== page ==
As noted above, the UK government has stated that under the CJRS, extended until 30 April 2021, employers can now place employees on furlough where they are unable to work from home or where they are working reduced hours as a result of caring responsibilities resulting from COVID-19, including childcare responsibilities or the need to care for a vulnerable individual in their household. This is permitted provided that the employee in question was on the employer’s payroll on 30 October 2020.
Inevitably, there will be public scrutiny of which companies rely on public funds through the CJRS. For some employers, it may be considered appropriate and necessary to claim under the CJRS. However, employers in a stronger financial position may prefer to consider other ways in which to provide support to employees who are struggling or unable to work due to caring responsibilities. This includes allowing flexibility in the way that employees’ roles are carried out wherever possible, including the times at which they are available to work, and recognizing that plans may need to change on short notice.
Where employees need to physically attend the workplace, employers should consider whether the individual might have “critical (key) worker” status, which would allow their children to attend school or other childcare settings. Employers can also encourage and permit the use of annual leave (possibly also extending paid annual leave provision); introduce another form of paid leave (for example, reduced pay throughout a specific period of absence); or offer the option of unpaid parental leave. Parents have a statutory entitlement of up to 18 weeks’ unpaid parental leave where they have children under the age of 18 (capped at four weeks per year unless otherwise agreed by the employer). The more flexible the employer can be, the more likely it is that employees will show loyalty and gratitude going forward, and the more positive the impact on the employer’s culture and reputation.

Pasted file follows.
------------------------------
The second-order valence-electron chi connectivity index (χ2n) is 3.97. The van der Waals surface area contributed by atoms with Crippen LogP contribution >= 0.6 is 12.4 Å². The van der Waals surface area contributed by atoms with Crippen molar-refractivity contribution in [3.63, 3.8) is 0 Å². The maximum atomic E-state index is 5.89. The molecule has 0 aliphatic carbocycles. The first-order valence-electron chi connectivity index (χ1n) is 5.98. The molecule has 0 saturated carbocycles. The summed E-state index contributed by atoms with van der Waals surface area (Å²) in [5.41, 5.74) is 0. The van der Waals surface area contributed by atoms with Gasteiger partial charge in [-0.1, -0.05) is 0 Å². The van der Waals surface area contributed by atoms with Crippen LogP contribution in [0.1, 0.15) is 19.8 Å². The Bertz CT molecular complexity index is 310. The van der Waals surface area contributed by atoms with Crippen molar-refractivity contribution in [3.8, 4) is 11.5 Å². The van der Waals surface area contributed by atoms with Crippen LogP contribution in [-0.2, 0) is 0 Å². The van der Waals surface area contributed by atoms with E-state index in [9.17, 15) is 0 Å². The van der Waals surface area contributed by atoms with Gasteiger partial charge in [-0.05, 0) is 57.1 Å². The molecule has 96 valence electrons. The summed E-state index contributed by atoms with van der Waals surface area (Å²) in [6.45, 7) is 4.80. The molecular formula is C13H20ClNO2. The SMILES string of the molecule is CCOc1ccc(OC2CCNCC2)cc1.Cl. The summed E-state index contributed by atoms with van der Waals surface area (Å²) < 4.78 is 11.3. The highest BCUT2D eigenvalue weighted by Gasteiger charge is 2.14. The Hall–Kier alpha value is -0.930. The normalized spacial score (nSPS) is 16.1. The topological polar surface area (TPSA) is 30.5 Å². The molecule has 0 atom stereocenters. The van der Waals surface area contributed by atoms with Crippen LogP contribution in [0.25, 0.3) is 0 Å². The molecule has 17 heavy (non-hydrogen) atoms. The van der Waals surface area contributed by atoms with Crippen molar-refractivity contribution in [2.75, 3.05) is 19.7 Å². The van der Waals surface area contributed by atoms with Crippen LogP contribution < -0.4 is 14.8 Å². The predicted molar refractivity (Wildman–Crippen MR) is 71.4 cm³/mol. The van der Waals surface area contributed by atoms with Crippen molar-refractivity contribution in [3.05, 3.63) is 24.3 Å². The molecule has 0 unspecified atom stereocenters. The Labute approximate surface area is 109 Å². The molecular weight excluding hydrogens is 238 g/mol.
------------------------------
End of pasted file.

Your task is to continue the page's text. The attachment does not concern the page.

Several large employers, including financial and professional services firms, have amended their policies to provide additional support for staff who are balancing work with childcare commitments and caring responsibilities. Policy amendments include offering a short-term enhanced holiday scheme with an additional day of holiday for every four days taken for caring responsibilities, and enhancing “time off for dependents” policies by offering paid emergency leave of up to five days. Other measures some employers have adopted include offering additional paid leave for parenting emergencies arising as a result of the new restrictions, implementing reduced pay at 40% for up to 10 weeks’ leave, and restricting early meetings so that working parents are able to set up their children for daily online classes.
Employers should exercise caution when considering whether to furlough employees under the CJRS, taking into account their specific circumstances and financial situation. They should, however, aim to be as flexible as possible in response to employees’ needs, including by adjusting working patterns and potentially offering forms of paid leave in specific circumstances.
While it is important to ensure that the operational needs of the business are met, in these unprecedented and challenging times, employers will undoubtedly want to demonstrate their full support to their employees by offering flexibility wherever possible.